We always love inkwells that serve dual purposes. This one is fun in that it not only includes a thermometer, but it's also a great figural inkwell in the shape of a light house. It is made of brass, and is very nicely detailed. We are not quite sure of the date. The thermometer is interesting in that it uses the Farenheit and Reamur scale rather than Centigrade. The Reamur scale had widespread use in Europe during the 1700s and was discontinued in France in 1790. We aren't sure how long it may have been used in Britain or other countries. Lighthouses of this basic shape have been around since at least the early 1800s, so this could date back to early in the 19th century. It is also possible that it depicts a specific lighthouse, although we haven't found one that matches.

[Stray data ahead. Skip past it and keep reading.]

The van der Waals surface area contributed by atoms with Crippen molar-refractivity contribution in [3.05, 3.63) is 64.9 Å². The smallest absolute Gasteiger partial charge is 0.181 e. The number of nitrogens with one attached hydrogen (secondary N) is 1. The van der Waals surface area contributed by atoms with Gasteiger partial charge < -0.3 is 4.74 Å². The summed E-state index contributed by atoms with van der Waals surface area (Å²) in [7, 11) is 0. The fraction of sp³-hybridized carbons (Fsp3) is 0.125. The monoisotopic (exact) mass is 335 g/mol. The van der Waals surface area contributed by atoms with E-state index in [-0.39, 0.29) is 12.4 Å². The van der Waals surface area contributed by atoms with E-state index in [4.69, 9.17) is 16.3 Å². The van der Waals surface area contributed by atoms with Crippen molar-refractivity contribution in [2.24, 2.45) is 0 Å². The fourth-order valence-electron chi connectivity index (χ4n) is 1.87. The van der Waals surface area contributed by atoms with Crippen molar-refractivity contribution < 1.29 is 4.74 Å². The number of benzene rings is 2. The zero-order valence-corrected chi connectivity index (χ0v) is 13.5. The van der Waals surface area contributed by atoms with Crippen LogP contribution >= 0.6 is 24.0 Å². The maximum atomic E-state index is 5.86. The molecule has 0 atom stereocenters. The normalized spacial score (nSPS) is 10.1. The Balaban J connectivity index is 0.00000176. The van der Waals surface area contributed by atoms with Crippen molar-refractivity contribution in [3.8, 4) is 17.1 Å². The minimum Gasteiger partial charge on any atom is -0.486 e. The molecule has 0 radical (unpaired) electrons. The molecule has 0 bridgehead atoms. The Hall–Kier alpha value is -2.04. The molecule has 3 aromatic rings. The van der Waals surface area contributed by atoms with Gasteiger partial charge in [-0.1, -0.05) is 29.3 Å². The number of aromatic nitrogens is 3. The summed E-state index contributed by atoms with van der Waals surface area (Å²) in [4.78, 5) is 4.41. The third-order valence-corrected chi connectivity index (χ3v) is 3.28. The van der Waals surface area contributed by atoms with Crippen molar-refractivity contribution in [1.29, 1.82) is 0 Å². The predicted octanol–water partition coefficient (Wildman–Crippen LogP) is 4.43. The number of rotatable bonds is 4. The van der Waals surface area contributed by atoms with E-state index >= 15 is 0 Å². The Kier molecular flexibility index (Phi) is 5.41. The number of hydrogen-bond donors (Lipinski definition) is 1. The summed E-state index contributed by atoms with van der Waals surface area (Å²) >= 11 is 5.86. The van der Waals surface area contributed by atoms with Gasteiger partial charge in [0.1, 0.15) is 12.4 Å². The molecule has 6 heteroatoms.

The insert, which sits behind the cutout windows at the top, is made of frosted glass. This gives an impression of glass windows. The thermometer back is made of bone or possibly ivory. The thermometer still has mercury in it, although it doesn't appear to be very accurately telling the temperature anymore!
The entire inkwell comes apart into three pieces, possibly for ease of cleaning. Each of the four posts on the bottom also screw on and off.
SIZE: Diameter at the base is 4 1/4" and height is about 8".
CONDITION: Two (possibly three) of the rings on the base appear to have been soldered back on at some point. We don't see any significant dings or dents in the brass. The insert is in good shape (we aren't quite sure how it would be replaced if it were damaged). The thermometer is also in very nice condition, with some staining of the background.
This is a terrific and quite rare inkwell!
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